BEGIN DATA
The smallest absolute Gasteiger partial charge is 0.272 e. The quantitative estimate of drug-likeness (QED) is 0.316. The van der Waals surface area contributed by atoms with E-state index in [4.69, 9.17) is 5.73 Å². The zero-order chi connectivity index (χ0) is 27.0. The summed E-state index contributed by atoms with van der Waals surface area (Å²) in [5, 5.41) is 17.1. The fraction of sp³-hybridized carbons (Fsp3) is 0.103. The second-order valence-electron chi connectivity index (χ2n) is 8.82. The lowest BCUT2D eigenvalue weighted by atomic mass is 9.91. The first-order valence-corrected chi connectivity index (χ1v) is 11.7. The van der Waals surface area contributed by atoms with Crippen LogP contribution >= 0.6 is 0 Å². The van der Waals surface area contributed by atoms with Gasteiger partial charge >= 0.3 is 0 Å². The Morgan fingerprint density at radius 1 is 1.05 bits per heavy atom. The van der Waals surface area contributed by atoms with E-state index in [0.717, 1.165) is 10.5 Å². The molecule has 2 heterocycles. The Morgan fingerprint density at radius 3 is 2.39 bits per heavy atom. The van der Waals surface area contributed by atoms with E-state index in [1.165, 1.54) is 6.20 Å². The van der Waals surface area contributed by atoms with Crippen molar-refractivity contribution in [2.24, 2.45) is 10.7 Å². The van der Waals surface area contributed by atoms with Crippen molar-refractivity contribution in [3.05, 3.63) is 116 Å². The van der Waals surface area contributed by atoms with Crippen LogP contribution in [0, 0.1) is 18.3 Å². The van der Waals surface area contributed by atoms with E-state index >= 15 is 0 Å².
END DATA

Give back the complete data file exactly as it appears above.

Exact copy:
The smallest absolute Gasteiger partial charge is 0.272 e. The quantitative estimate of drug-likeness (QED) is 0.316. The van der Waals surface area contributed by atoms with E-state index in [4.69, 9.17) is 5.73 Å². The zero-order chi connectivity index (χ0) is 27.0. The summed E-state index contributed by atoms with van der Waals surface area (Å²) in [5, 5.41) is 17.1. The fraction of sp³-hybridized carbons (Fsp3) is 0.103. The second-order valence-electron chi connectivity index (χ2n) is 8.82. The lowest BCUT2D eigenvalue weighted by atomic mass is 9.91. The first-order valence-corrected chi connectivity index (χ1v) is 11.7. The van der Waals surface area contributed by atoms with Crippen LogP contribution >= 0.6 is 0 Å². The van der Waals surface area contributed by atoms with Gasteiger partial charge >= 0.3 is 0 Å². The Morgan fingerprint density at radius 1 is 1.05 bits per heavy atom. The van der Waals surface area contributed by atoms with E-state index in [0.717, 1.165) is 10.5 Å². The molecule has 2 heterocycles. The Morgan fingerprint density at radius 3 is 2.39 bits per heavy atom. The van der Waals surface area contributed by atoms with E-state index in [1.165, 1.54) is 6.20 Å². The van der Waals surface area contributed by atoms with Crippen molar-refractivity contribution in [2.24, 2.45) is 10.7 Å². The van der Waals surface area contributed by atoms with Crippen molar-refractivity contribution in [3.05, 3.63) is 116 Å². The van der Waals surface area contributed by atoms with Crippen LogP contribution in [0, 0.1) is 18.3 Å². The van der Waals surface area contributed by atoms with E-state index >= 15 is 0 Å².